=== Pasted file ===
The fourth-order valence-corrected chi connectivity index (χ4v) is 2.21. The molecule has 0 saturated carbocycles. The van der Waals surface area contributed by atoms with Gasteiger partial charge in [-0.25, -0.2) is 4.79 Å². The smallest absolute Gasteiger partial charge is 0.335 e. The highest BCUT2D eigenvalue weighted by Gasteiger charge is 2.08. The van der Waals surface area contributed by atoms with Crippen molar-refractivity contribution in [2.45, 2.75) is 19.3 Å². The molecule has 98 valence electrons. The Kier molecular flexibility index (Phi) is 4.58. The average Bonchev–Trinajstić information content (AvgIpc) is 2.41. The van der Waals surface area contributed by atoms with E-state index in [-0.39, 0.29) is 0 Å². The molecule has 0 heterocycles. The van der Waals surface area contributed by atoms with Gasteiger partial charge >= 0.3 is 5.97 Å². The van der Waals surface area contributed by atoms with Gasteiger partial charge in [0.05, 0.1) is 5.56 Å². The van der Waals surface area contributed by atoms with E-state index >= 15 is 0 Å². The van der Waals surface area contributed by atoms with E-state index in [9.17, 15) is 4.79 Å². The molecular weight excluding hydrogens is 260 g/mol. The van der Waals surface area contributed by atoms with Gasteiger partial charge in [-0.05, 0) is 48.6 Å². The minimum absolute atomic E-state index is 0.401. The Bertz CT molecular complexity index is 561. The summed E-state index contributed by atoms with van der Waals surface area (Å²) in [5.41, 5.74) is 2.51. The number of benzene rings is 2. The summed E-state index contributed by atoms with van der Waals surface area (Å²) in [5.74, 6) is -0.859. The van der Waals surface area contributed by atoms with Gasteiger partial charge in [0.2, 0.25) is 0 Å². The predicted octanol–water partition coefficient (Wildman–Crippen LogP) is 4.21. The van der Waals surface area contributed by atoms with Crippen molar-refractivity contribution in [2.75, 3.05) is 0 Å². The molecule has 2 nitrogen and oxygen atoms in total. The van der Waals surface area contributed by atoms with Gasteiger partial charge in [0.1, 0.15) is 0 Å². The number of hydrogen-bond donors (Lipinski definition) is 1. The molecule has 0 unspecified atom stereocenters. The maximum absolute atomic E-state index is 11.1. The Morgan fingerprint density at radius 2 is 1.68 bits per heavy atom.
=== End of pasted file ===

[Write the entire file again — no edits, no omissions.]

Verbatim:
The fourth-order valence-corrected chi connectivity index (χ4v) is 2.21. The molecule has 0 saturated carbocycles. The van der Waals surface area contributed by atoms with Gasteiger partial charge in [-0.25, -0.2) is 4.79 Å². The smallest absolute Gasteiger partial charge is 0.335 e. The highest BCUT2D eigenvalue weighted by Gasteiger charge is 2.08. The van der Waals surface area contributed by atoms with Crippen molar-refractivity contribution in [2.45, 2.75) is 19.3 Å². The molecule has 98 valence electrons. The Kier molecular flexibility index (Phi) is 4.58. The average Bonchev–Trinajstić information content (AvgIpc) is 2.41. The van der Waals surface area contributed by atoms with E-state index in [-0.39, 0.29) is 0 Å². The molecule has 0 heterocycles. The van der Waals surface area contributed by atoms with Gasteiger partial charge >= 0.3 is 5.97 Å². The van der Waals surface area contributed by atoms with Gasteiger partial charge in [0.05, 0.1) is 5.56 Å². The van der Waals surface area contributed by atoms with E-state index >= 15 is 0 Å². The van der Waals surface area contributed by atoms with E-state index in [9.17, 15) is 4.79 Å². The molecular weight excluding hydrogens is 260 g/mol. The van der Waals surface area contributed by atoms with Gasteiger partial charge in [-0.05, 0) is 48.6 Å². The minimum absolute atomic E-state index is 0.401. The Bertz CT molecular complexity index is 561. The summed E-state index contributed by atoms with van der Waals surface area (Å²) in [5.41, 5.74) is 2.51. The number of benzene rings is 2. The summed E-state index contributed by atoms with van der Waals surface area (Å²) in [5.74, 6) is -0.859. The van der Waals surface area contributed by atoms with Gasteiger partial charge in [0.2, 0.25) is 0 Å². The predicted octanol–water partition coefficient (Wildman–Crippen LogP) is 4.21. The van der Waals surface area contributed by atoms with Crippen molar-refractivity contribution in [2.75, 3.05) is 0 Å². The molecule has 2 nitrogen and oxygen atoms in total. The van der Waals surface area contributed by atoms with Gasteiger partial charge in [0.1, 0.15) is 0 Å². The number of hydrogen-bond donors (Lipinski definition) is 1. The molecule has 0 unspecified atom stereocenters. The maximum absolute atomic E-state index is 11.1. The Morgan fingerprint density at radius 2 is 1.68 bits per heavy atom.